We’ve heard about the many challenges our soldiers face upon returning home after tours of duty such as the rising unemployment and divorce rates that outpace the civilian ones. But, what we don’t hear much about is Post Traumatic Stress Disorder (PTSD), which is affecting an estimated 13-20 percent of the 2.6 million service members deployed to Iraq and Afghanistan. It is these staggering statistics along with personal experience that inspired Ashley Wise, a military wife whose husband returned from combat with PTSD, to create the support network Battling Bare.
According to the The Institute of Medicine, federal agencies have continued to dedicate more resources to the screening of PTSD and treatment of returning soldiers, but Ashley knows all too well that treatment isn’t reaching those who need it. After sharing her story with other military wives she realized she was not alone in her desperation to find the right support for her husband and family.
Instead of staying silent, Ashley wrote this beautiful pledge on her bare back, took a photo holding her husband’s rifle over her head and uploaded it to Facebook. Almost immediately, other military wives, girlfriends, daughters, moms, sisters and friends started to do the same. Ashley says on the Battling Bare website, “We are attempting to show that the system set up for PTSD treatment in the military is severely broken. Our goal is to get people talking about PTSD in order to help remove the stigma, because ignoring it is causing too many deaths of our brave service members.”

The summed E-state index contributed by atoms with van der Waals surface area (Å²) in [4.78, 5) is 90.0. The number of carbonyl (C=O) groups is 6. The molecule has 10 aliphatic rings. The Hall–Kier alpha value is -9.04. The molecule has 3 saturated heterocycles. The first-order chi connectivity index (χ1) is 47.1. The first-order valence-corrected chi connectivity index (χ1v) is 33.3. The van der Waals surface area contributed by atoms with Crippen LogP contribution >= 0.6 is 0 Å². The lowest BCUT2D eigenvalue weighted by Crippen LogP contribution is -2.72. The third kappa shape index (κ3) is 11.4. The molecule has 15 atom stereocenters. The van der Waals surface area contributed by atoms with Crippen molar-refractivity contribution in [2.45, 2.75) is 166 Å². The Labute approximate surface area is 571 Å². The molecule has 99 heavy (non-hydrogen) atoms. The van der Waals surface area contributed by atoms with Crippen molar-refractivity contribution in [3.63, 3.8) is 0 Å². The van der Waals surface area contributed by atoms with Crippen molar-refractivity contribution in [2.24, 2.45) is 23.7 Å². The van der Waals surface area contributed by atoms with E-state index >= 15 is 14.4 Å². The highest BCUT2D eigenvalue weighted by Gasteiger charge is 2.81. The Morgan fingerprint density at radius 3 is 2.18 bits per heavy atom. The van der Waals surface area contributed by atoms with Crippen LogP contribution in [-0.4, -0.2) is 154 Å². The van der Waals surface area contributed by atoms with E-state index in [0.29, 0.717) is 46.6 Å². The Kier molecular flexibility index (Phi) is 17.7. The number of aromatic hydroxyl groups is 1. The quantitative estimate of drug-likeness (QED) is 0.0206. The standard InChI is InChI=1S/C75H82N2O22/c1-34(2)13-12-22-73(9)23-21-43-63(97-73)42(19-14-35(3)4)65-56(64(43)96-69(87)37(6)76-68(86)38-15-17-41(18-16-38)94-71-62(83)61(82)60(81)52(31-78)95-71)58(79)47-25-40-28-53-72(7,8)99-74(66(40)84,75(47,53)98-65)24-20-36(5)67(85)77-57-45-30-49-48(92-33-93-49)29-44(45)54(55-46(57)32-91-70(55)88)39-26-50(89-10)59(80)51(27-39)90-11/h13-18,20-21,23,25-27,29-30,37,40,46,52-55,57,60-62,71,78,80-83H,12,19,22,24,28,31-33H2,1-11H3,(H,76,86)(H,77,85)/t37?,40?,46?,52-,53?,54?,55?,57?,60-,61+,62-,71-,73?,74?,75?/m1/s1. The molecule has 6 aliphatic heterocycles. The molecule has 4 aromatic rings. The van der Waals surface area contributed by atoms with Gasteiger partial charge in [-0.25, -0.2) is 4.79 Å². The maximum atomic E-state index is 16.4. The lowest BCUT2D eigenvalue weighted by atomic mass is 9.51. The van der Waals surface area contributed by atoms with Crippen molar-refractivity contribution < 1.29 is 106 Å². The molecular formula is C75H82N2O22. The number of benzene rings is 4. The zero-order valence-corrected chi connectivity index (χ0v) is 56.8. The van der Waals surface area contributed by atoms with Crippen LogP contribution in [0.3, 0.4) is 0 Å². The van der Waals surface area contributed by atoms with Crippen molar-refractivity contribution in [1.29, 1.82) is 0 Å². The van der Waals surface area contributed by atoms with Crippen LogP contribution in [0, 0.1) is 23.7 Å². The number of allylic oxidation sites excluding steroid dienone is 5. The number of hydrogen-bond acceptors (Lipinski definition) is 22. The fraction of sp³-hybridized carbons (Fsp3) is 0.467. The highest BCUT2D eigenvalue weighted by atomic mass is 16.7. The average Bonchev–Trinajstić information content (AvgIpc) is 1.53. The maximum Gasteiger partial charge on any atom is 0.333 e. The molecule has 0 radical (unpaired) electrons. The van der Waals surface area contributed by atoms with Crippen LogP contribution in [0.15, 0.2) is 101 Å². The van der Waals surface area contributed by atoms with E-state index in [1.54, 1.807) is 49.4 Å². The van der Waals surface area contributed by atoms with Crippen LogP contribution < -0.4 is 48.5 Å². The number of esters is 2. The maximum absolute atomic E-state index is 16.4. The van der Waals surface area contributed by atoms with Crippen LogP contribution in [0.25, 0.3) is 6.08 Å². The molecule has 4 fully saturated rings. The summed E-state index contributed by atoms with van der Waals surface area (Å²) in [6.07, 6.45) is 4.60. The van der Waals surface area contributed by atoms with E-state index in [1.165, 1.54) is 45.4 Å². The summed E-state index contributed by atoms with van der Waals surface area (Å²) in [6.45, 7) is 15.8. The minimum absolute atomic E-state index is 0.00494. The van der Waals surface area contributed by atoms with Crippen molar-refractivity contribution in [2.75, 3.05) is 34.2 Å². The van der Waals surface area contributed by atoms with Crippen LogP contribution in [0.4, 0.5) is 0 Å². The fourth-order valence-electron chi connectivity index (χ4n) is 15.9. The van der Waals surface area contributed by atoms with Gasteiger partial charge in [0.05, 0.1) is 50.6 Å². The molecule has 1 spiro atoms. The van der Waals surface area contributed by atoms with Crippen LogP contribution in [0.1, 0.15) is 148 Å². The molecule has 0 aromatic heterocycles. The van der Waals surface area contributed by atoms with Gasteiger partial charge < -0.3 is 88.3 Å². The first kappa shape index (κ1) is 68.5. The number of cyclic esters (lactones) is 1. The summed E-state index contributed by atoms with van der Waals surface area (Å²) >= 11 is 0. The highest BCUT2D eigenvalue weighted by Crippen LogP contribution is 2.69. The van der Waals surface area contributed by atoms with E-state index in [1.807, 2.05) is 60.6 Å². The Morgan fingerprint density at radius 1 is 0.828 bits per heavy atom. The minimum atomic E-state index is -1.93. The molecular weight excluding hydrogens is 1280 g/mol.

Battling Bare has gained incredible momentum and has expanded its mission to provide a network of support for the spouses, children and family members who silently struggle to carry the burden of PTSD with their beloved Service Members. “By creating a safe place to band together and share our stories, we will raise awareness about PTSD and create positive programs of true healing for families affected.” Currently seeking non-profit status, Ashley hopes to take it further, “We are dedicated to eradicating the stigma in order for the family as a whole to achieve the help and healing they deserve.”